Mark Selby knocked Ronnie O'Sullivan out of the Scottish Open in a thrilling quarter-final in Glasgow that went to a deciding frame.
The Rocket, who has opted against competing at next month's Masters, fired in three century breaks compared to Selby's one in the opening five frames as he moved into a 3-2 lead.
Their first meeting since 2018 was making for compelling viewing and it looked as though O'Sullivan would pinch it when edging 4-3 ahead in a race to five.
A break of 56 from the Leicester cueman forced a decider - albeit after a controversial moment when the Rocket was penalised for missing a red which replays suggested he hit - while a run of 63 sealed victory.
"I always enjoy playing Ronnie. I see it as a challenge, he's probably the best to have played this game," Selby, whose top break was 120 in the opening frame, said afterwards on Eurosport.
"You always know you'll be up against it and you have to play as good as you can possibly play. I thought I've got nothing to lose.
"I wasn't feeling great before the match. I went in as the underdog. Everyone was expecting him to win and I just went out there and enjoyed it."
The pair had exchanged a humorous 'rock, paper, scissors' greeting before the match, following on from O'Sullivan's 'fist bump' with James Cahill and the referee ahead of their second-round contest to avoid germs.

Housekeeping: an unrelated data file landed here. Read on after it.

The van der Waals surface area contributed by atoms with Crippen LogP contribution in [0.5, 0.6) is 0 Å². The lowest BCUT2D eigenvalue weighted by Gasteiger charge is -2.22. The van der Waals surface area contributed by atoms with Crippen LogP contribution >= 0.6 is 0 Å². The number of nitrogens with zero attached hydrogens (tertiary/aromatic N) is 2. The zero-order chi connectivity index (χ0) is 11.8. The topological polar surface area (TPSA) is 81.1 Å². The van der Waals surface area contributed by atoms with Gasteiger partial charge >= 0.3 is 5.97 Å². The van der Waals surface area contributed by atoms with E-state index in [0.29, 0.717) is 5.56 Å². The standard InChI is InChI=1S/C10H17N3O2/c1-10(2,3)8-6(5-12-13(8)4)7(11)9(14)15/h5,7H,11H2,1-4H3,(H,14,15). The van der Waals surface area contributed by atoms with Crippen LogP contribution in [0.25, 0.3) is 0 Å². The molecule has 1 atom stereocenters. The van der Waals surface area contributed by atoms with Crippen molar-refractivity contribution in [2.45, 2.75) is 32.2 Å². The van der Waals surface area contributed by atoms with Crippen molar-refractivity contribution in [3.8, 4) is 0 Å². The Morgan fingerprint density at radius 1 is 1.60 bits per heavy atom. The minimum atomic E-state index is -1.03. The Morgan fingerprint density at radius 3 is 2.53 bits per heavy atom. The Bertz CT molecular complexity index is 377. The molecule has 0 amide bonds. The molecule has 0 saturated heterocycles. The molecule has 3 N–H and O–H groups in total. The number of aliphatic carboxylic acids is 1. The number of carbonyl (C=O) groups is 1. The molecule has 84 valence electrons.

Afterwards, O'Sullivan paid tribute to Selby's resilience.
"Mark played well, he played good stuff, good safety and a brilliant break at the end under pressure. That's what champions are made of," O'Sullivan said.
"I'm happy with my performance this week. Mark's a brilliant match player. I think I've done alright, I'm happy to be able to compete."
Selby will play David Gilbert in the semis after he surprisingly got the better of world number one Judd Trump by virtue of a 5-2 win, the defining moment for the winner a 142 clearance in the sixth frame.
Earlier on Friday, defending champion Mark Allen beat Scotland's Scott Donaldson 5-1 in the first quarter-final and will next meet Jack Lisowski.
"The schedule this week has been disgraceful when it comes to my matches," the Northern Irishman said.
"Being defending champ, I knew I'd start off on Monday. Then I was 10am Wednesday, 10am Thursday, then last on at night and then first on Friday.
"Some very strange decisions, but no one wants to take the blame for it."
Lisowski defeated Thailand's Thepchaiya Un-Nooh 5-3 to book that semi-final spot against Allen.
The world number 14 had made the tournament's highest break of 143 in the third frame.